• Kurtis Hemmerling

    I too think that buybacks are a double-edged sword. Yes, it shows some confidence by management and creates shareholder value. But it also artificially boosts earnings for a very short time as you are comparing EPS when there were more shares vs. fewer shares. The total net income can remain static but the growth rate will appear to jump between the two quarters on a per share basis. I have to watch for this when screening for growth on value stocks. But to be fair, I like buybacks a whole lot more than share dilution.

  • http://cebviews.com Matt M.

    As the economy begins to rebound, firms find themselves with more and more extra cash on hand. Conventional wisdom tells them to return it to the shareholders via dividends and share buybacks. We would NOT advise this; our research shows that returning cash to shareholders does not reap the rewards it should, and that firms are better off using the cash for long-term capital investments.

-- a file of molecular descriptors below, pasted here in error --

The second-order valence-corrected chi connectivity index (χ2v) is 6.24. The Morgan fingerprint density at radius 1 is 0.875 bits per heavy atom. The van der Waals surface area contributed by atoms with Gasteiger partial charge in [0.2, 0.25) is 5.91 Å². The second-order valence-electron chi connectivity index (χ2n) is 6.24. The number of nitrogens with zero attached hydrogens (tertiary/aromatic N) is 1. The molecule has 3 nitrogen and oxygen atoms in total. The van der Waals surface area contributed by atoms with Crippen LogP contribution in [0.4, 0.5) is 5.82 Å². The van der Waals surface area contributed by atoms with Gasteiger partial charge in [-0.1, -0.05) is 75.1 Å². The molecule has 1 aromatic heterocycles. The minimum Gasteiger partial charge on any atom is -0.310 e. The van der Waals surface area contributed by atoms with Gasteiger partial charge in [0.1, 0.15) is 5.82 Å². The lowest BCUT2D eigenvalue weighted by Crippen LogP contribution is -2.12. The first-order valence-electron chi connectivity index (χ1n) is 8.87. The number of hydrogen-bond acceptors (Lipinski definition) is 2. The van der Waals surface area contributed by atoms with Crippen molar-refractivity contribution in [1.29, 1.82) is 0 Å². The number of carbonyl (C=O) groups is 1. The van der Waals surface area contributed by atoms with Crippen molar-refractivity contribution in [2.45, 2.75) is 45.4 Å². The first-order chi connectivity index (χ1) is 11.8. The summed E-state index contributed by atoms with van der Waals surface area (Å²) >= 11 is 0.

• http://www.bargainbininvesting.com/ Bargain Bin

    Buying back shares when the price is too high is just like throwing money away. Share repurchases are only good if the stock is trading below intrinsic value, otherwise a dividend is by far the better choice. Here’s an example of the problems with share buybacks.

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